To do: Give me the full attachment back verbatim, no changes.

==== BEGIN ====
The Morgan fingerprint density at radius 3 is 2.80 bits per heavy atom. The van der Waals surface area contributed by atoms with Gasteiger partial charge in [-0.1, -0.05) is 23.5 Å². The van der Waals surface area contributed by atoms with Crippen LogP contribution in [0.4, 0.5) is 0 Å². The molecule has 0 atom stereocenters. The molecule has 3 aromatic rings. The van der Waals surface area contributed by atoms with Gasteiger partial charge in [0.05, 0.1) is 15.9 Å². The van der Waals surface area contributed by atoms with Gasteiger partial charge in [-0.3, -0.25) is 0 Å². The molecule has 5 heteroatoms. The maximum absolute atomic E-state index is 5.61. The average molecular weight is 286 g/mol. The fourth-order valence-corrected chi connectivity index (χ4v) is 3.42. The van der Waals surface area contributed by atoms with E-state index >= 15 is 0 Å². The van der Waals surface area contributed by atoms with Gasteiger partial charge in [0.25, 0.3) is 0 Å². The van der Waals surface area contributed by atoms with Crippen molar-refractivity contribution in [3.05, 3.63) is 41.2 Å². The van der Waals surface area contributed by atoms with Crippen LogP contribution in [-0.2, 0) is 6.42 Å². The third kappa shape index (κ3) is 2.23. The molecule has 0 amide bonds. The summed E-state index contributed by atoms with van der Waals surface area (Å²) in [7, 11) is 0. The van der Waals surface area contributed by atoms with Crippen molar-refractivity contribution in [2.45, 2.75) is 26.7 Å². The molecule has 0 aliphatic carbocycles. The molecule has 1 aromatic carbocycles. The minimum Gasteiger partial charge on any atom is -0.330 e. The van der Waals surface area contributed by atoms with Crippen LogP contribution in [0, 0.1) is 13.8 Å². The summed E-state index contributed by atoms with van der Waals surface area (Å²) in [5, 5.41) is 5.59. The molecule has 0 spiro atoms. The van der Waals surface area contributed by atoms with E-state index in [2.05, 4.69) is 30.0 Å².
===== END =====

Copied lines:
The Morgan fingerprint density at radius 3 is 2.80 bits per heavy atom. The van der Waals surface area contributed by atoms with Gasteiger partial charge in [-0.1, -0.05) is 23.5 Å². The van der Waals surface area contributed by atoms with Crippen LogP contribution in [0.4, 0.5) is 0 Å². The molecule has 0 atom stereocenters. The molecule has 3 aromatic rings. The van der Waals surface area contributed by atoms with Gasteiger partial charge in [0.05, 0.1) is 15.9 Å². The van der Waals surface area contributed by atoms with Gasteiger partial charge in [-0.3, -0.25) is 0 Å². The molecule has 5 heteroatoms. The maximum absolute atomic E-state index is 5.61. The average molecular weight is 286 g/mol. The fourth-order valence-corrected chi connectivity index (χ4v) is 3.42. The van der Waals surface area contributed by atoms with E-state index >= 15 is 0 Å². The van der Waals surface area contributed by atoms with Gasteiger partial charge in [0.25, 0.3) is 0 Å². The van der Waals surface area contributed by atoms with Crippen molar-refractivity contribution in [3.05, 3.63) is 41.2 Å². The van der Waals surface area contributed by atoms with Crippen LogP contribution in [-0.2, 0) is 6.42 Å². The third kappa shape index (κ3) is 2.23. The molecule has 0 amide bonds. The summed E-state index contributed by atoms with van der Waals surface area (Å²) in [7, 11) is 0. The van der Waals surface area contributed by atoms with Crippen molar-refractivity contribution in [2.45, 2.75) is 26.7 Å². The molecule has 0 aliphatic carbocycles. The molecule has 1 aromatic carbocycles. The minimum Gasteiger partial charge on any atom is -0.330 e. The van der Waals surface area contributed by atoms with Crippen LogP contribution in [0, 0.1) is 13.8 Å². The summed E-state index contributed by atoms with van der Waals surface area (Å²) in [5, 5.41) is 5.59. The molecule has 0 spiro atoms. The van der Waals surface area contributed by atoms with E-state index in [2.05, 4.69) is 30.0 Å².